I bet that for many of you, whenever it comes to pricing a new product or service, it always gets challenging. Since, the best way to learn something, is by teaching others, I thought why not share with you all the aspects I learned in regards of successful pricing strategies and if possible, help you avoid the otherwise unavoidable pitfalls you would face.
I invested loads of time to investigate this issue so I hope you’ll find my coverage really helpful and why not, something which you could implement within your organisation.
On first hand, whenever we price something, be it a service or a product, one of the top rules you should take in account would be all the variable and fixed costs ie marginal costs as per unit, besides the price your competition is pursuing.
Secondly, always make it certain, all the costs stand as a basement from which you should top up your final price reasonably enough to reach a decent margin just above your breakeven point. At least that’s what you should aim for, to make it worthwhile doing what you got involved with.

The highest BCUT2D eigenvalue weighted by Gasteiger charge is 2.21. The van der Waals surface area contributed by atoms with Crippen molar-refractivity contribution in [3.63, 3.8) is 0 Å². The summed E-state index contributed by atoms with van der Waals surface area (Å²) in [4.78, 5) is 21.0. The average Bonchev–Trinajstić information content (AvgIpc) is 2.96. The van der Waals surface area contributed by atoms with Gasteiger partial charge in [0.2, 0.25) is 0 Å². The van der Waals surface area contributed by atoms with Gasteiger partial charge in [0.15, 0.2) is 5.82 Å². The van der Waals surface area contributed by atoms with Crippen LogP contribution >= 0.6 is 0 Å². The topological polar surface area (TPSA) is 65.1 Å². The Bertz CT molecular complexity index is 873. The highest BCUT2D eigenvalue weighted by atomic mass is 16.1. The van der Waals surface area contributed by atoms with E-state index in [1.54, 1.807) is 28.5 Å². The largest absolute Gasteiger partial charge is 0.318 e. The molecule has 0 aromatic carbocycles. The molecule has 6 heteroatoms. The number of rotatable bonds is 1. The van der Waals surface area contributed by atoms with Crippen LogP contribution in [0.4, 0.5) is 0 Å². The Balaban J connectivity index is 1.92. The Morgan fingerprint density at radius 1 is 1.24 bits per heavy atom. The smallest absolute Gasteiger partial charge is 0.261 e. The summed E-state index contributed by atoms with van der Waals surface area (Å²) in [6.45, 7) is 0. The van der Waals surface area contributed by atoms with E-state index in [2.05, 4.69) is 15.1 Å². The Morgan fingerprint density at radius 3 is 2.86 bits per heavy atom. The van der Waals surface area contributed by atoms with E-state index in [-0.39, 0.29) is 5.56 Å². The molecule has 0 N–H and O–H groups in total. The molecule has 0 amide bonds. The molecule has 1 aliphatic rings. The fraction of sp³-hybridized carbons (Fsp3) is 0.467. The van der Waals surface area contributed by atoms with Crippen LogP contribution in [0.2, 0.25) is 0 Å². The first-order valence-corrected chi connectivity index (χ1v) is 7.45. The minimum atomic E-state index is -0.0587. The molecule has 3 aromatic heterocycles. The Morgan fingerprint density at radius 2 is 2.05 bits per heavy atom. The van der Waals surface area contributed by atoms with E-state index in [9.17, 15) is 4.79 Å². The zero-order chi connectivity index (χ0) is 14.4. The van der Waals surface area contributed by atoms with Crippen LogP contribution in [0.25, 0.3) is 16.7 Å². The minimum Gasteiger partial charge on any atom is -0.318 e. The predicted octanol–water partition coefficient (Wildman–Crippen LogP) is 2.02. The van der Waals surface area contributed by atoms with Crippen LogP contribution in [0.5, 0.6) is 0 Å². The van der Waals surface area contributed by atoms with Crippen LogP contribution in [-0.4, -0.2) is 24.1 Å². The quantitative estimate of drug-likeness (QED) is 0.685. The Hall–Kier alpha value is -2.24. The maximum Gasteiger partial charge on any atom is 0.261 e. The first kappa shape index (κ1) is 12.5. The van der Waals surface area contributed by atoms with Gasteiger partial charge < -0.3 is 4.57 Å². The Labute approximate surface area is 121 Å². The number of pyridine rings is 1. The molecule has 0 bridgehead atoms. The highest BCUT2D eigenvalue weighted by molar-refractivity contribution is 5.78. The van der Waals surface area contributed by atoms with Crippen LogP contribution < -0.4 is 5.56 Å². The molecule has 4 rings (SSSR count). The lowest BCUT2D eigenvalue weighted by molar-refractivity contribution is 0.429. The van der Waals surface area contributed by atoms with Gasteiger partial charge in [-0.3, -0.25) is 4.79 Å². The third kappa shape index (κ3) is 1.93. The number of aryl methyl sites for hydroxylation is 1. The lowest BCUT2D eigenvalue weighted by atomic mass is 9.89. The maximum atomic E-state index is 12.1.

However, there is a main issue besides knowing your production costs, which is the number of customers willing to purchase or subscribe. You can’t know prior the launch, right? Of course, unless you followed a pre-subscription formula as part of the product-market-fit validation process.
There could be many pricing scenarios of which I’ll demonstrate two of them, similar to the one described in “Don’t Just Roll the Dice” by Neil Davidson.
The reason I thought it was a wise idea to cover once again the scenarios described in Neil Davidson’s book, was simply the slightly weak approach in terms of visualising the core principle of the demand curve. As a result, I really hope you’ll find my approach useful as well as the shared spreadsheet I created (see below).
Now, let’s take our first scenario of developing the optimal price for a product or service.
As you can see in the below diagram, on the horizontal axis, you’ll find the quantity of products or services (paid subscription packages, paying customers) ordered or purchased. On the vertical left side you’ll notice the unit price of the sold product or service along with total amount of sales represented on the right vertical axis.
And now, let’s go through and analyse each major point found on this diagram.
- When our product is for FREE
You can easily spot that in this case, hypothetically we could reach 1,000 customers
- Price=$50 (D)
Thankfully we can still maintain our customer base at $50/unit but at this time our sales increases by 100% from 0 to $50,000 (huge leap, isn’t that?)
- Price=$100 (C)